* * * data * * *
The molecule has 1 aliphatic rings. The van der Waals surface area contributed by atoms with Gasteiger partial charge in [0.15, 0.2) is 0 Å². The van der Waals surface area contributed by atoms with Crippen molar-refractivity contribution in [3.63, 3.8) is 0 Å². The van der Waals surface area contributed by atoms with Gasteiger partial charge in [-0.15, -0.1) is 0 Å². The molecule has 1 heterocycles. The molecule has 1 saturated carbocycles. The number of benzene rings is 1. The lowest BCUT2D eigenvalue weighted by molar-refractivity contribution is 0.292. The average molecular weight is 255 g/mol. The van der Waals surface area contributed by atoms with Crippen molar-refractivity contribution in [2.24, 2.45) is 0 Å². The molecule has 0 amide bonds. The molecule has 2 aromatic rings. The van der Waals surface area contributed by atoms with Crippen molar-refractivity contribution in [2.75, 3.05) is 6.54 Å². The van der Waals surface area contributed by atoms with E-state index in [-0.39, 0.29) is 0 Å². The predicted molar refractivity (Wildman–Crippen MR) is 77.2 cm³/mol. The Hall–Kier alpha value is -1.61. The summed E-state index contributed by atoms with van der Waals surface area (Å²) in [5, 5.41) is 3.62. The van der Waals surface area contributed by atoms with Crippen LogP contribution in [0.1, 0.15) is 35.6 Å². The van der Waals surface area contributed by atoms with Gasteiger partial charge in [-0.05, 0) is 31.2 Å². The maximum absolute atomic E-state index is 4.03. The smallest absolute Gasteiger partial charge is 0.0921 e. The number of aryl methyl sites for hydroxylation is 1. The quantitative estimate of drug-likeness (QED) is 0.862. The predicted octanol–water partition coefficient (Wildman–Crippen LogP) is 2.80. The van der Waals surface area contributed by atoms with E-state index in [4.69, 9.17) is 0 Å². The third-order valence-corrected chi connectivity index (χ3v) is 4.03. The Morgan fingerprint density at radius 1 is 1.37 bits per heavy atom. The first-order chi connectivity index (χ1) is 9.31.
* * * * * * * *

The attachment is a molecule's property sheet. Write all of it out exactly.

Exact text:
The molecule has 1 aliphatic rings. The van der Waals surface area contributed by atoms with Gasteiger partial charge in [0.15, 0.2) is 0 Å². The van der Waals surface area contributed by atoms with Crippen molar-refractivity contribution in [3.63, 3.8) is 0 Å². The van der Waals surface area contributed by atoms with Gasteiger partial charge in [-0.15, -0.1) is 0 Å². The molecule has 1 heterocycles. The molecule has 1 saturated carbocycles. The number of benzene rings is 1. The lowest BCUT2D eigenvalue weighted by molar-refractivity contribution is 0.292. The average molecular weight is 255 g/mol. The van der Waals surface area contributed by atoms with Crippen molar-refractivity contribution in [2.24, 2.45) is 0 Å². The molecule has 0 amide bonds. The molecule has 2 aromatic rings. The van der Waals surface area contributed by atoms with Crippen molar-refractivity contribution in [2.75, 3.05) is 6.54 Å². The van der Waals surface area contributed by atoms with E-state index in [-0.39, 0.29) is 0 Å². The predicted molar refractivity (Wildman–Crippen MR) is 77.2 cm³/mol. The Hall–Kier alpha value is -1.61. The summed E-state index contributed by atoms with van der Waals surface area (Å²) in [5, 5.41) is 3.62. The van der Waals surface area contributed by atoms with Crippen LogP contribution in [0.1, 0.15) is 35.6 Å². The van der Waals surface area contributed by atoms with Gasteiger partial charge in [-0.05, 0) is 31.2 Å². The maximum absolute atomic E-state index is 4.03. The smallest absolute Gasteiger partial charge is 0.0921 e. The number of aryl methyl sites for hydroxylation is 1. The quantitative estimate of drug-likeness (QED) is 0.862. The predicted octanol–water partition coefficient (Wildman–Crippen LogP) is 2.80. The van der Waals surface area contributed by atoms with E-state index in [4.69, 9.17) is 0 Å². The third-order valence-corrected chi connectivity index (χ3v) is 4.03. The Morgan fingerprint density at radius 1 is 1.37 bits per heavy atom. The first-order chi connectivity index (χ1) is 9.31.